On today’s episode of COVID in 19, Scott Immergut of Ricochet and Avik Roy of FREOPP talk about Joe Biden’s claim that Trump is responsible for all 200,000 COVID deaths in America. Also, how should we think about COVID’s impact on different ethnic groups? And how would the rollout of a vaccine actually work?

The World Index of Healthcare Innovation: wihi.freopp.org

On today’s episode of COVID in 19, Scott Immergut of Ricochet and Avik Roy of FREOPP talk about Los Angeles cancelling and then de-cancelling Halloween, and also the claim that a motorcycle rally in South Dakota led to a massive COVID outbreak. Also, why did Trump downplay the pandemic early on?

On today’s episode of COVD in 19, Avik Roy of FREOPP and Scott Immergut of Ricochet talk about the California data debacle: why is it so hard for the tech capital of the world to accurately report its COVID statistics? Will encouraging news on the testing front solve all our problems?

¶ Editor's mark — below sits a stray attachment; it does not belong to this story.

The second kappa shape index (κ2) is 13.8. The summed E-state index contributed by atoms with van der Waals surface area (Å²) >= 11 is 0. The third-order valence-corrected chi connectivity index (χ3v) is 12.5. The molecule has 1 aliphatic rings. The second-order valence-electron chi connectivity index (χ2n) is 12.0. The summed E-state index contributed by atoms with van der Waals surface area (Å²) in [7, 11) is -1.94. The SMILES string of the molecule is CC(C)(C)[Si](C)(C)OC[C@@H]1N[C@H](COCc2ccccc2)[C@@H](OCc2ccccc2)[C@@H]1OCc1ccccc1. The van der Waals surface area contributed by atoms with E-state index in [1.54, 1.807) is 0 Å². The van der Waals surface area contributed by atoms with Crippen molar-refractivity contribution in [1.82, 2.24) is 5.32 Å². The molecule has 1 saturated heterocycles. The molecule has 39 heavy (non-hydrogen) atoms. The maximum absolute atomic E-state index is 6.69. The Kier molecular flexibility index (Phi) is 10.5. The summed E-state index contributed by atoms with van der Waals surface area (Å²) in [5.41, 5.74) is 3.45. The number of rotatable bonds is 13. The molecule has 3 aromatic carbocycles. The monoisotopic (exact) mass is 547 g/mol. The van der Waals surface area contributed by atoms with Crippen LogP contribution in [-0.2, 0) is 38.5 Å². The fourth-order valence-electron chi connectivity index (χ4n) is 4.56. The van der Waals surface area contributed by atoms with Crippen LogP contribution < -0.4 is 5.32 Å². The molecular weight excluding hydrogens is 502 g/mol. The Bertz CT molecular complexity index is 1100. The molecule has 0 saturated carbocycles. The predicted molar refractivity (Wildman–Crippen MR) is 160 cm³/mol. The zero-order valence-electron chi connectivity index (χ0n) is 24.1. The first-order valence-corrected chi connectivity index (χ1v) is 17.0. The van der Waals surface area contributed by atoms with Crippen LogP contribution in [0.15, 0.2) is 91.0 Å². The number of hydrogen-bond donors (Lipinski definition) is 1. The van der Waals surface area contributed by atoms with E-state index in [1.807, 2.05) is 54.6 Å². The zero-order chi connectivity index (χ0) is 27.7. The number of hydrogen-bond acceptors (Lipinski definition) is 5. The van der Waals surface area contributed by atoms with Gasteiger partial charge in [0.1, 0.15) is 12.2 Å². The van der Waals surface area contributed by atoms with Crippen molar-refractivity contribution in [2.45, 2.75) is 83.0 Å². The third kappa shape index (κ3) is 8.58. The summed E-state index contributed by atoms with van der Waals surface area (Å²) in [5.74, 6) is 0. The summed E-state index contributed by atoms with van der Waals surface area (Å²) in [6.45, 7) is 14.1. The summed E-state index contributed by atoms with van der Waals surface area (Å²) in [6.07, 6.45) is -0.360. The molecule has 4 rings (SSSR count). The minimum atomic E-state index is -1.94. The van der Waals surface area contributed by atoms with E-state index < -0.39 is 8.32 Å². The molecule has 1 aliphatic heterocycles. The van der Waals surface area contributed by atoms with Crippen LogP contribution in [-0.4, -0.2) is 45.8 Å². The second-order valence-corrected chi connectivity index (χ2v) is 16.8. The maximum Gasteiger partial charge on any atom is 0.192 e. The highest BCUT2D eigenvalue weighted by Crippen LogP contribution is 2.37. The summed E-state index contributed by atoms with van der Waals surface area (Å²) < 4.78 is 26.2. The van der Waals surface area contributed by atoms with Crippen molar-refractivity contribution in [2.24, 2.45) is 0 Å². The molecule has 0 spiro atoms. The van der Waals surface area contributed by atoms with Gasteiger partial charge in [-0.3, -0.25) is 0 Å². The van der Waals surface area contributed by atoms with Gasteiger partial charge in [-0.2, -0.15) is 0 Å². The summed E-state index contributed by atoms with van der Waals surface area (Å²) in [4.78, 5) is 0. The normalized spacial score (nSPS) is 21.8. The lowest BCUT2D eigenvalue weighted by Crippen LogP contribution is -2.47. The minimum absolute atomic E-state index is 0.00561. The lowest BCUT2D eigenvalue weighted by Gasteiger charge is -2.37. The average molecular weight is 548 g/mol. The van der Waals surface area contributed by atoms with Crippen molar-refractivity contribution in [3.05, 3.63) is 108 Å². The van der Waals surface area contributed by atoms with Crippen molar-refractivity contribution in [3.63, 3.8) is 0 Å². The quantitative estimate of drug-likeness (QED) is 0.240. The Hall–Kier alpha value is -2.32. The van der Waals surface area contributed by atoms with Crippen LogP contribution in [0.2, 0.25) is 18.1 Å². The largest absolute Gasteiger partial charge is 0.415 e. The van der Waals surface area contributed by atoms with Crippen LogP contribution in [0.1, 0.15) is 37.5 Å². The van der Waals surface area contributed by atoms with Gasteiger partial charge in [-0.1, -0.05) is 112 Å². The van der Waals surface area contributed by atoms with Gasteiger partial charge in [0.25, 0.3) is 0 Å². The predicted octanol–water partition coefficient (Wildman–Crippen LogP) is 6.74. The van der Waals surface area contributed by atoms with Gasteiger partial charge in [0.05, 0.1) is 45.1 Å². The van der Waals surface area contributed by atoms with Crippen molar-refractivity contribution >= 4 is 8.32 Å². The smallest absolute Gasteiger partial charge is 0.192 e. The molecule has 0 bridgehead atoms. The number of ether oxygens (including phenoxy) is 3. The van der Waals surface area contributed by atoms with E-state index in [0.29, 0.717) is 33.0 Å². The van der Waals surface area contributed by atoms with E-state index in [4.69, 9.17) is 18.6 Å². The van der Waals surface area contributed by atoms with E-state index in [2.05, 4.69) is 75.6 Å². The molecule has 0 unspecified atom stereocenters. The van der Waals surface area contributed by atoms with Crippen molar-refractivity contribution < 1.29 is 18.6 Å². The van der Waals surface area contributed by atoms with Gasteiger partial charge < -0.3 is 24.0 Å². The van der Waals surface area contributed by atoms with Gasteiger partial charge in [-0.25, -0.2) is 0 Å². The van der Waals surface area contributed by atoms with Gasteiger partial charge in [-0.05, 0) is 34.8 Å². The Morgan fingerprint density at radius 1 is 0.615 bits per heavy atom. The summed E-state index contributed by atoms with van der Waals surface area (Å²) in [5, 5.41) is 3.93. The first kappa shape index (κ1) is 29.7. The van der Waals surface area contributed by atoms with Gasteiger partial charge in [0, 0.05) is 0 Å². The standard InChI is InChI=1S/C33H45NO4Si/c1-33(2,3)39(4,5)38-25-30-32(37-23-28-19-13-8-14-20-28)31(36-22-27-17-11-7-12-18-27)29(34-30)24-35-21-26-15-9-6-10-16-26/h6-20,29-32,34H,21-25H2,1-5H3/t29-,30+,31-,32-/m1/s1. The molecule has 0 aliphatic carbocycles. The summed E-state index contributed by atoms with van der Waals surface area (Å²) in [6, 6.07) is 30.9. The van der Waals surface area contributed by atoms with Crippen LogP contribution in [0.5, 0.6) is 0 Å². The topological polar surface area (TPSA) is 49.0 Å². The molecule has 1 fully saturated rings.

Email covidin19@ricochet.com with your questions, and we’ll answer them on the air!

On today’s episode of COVID in 19, Avik Roy of FREOPP and Scott Immergut of Ricochet talk about Day 1 of the Republican National Convention. Joe Biden says that if cases rise again, he would support another shutdown. But what does the science really say about the value of lockdowns?

Have a question about the coronavirus or reopening plans? Email covidin19@ricochet.com and Avik will answer your question on air!